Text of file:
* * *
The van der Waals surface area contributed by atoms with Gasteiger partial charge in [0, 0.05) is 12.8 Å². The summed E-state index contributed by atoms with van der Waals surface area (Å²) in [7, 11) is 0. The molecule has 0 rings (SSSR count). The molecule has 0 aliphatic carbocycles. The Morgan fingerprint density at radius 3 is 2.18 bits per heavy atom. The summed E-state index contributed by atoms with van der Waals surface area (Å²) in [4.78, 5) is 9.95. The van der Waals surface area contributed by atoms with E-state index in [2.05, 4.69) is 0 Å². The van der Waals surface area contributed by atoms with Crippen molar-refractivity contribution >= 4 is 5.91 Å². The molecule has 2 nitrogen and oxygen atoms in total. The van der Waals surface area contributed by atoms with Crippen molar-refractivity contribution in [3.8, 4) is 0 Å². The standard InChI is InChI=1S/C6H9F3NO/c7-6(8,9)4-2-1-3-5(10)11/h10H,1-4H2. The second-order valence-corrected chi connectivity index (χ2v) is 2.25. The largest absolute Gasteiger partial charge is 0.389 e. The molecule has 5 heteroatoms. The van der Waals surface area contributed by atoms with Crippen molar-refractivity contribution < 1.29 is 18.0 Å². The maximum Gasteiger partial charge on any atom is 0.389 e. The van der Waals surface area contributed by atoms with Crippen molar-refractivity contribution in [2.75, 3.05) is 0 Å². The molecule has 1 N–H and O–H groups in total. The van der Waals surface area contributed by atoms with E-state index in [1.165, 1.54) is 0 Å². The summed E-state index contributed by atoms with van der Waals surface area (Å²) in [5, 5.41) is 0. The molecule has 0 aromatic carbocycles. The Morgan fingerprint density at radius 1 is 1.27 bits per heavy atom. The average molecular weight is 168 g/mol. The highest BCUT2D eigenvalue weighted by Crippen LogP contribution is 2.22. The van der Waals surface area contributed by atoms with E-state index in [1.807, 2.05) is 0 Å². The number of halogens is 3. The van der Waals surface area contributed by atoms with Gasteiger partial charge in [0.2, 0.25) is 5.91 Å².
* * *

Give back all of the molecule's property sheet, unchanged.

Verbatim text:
The van der Waals surface area contributed by atoms with Gasteiger partial charge in [0, 0.05) is 12.8 Å². The summed E-state index contributed by atoms with van der Waals surface area (Å²) in [7, 11) is 0. The molecule has 0 rings (SSSR count). The molecule has 0 aliphatic carbocycles. The Morgan fingerprint density at radius 3 is 2.18 bits per heavy atom. The summed E-state index contributed by atoms with van der Waals surface area (Å²) in [4.78, 5) is 9.95. The van der Waals surface area contributed by atoms with E-state index in [2.05, 4.69) is 0 Å². The van der Waals surface area contributed by atoms with Crippen molar-refractivity contribution >= 4 is 5.91 Å². The molecule has 2 nitrogen and oxygen atoms in total. The van der Waals surface area contributed by atoms with Crippen molar-refractivity contribution in [3.8, 4) is 0 Å². The standard InChI is InChI=1S/C6H9F3NO/c7-6(8,9)4-2-1-3-5(10)11/h10H,1-4H2. The second-order valence-corrected chi connectivity index (χ2v) is 2.25. The largest absolute Gasteiger partial charge is 0.389 e. The molecule has 5 heteroatoms. The van der Waals surface area contributed by atoms with Crippen molar-refractivity contribution < 1.29 is 18.0 Å². The maximum Gasteiger partial charge on any atom is 0.389 e. The van der Waals surface area contributed by atoms with Crippen molar-refractivity contribution in [2.75, 3.05) is 0 Å². The molecule has 1 N–H and O–H groups in total. The van der Waals surface area contributed by atoms with E-state index in [1.165, 1.54) is 0 Å². The summed E-state index contributed by atoms with van der Waals surface area (Å²) in [5, 5.41) is 0. The molecule has 0 aromatic carbocycles. The Morgan fingerprint density at radius 1 is 1.27 bits per heavy atom. The average molecular weight is 168 g/mol. The highest BCUT2D eigenvalue weighted by Crippen LogP contribution is 2.22. The van der Waals surface area contributed by atoms with E-state index in [1.807, 2.05) is 0 Å². The number of halogens is 3. The van der Waals surface area contributed by atoms with Gasteiger partial charge in [0.2, 0.25) is 5.91 Å².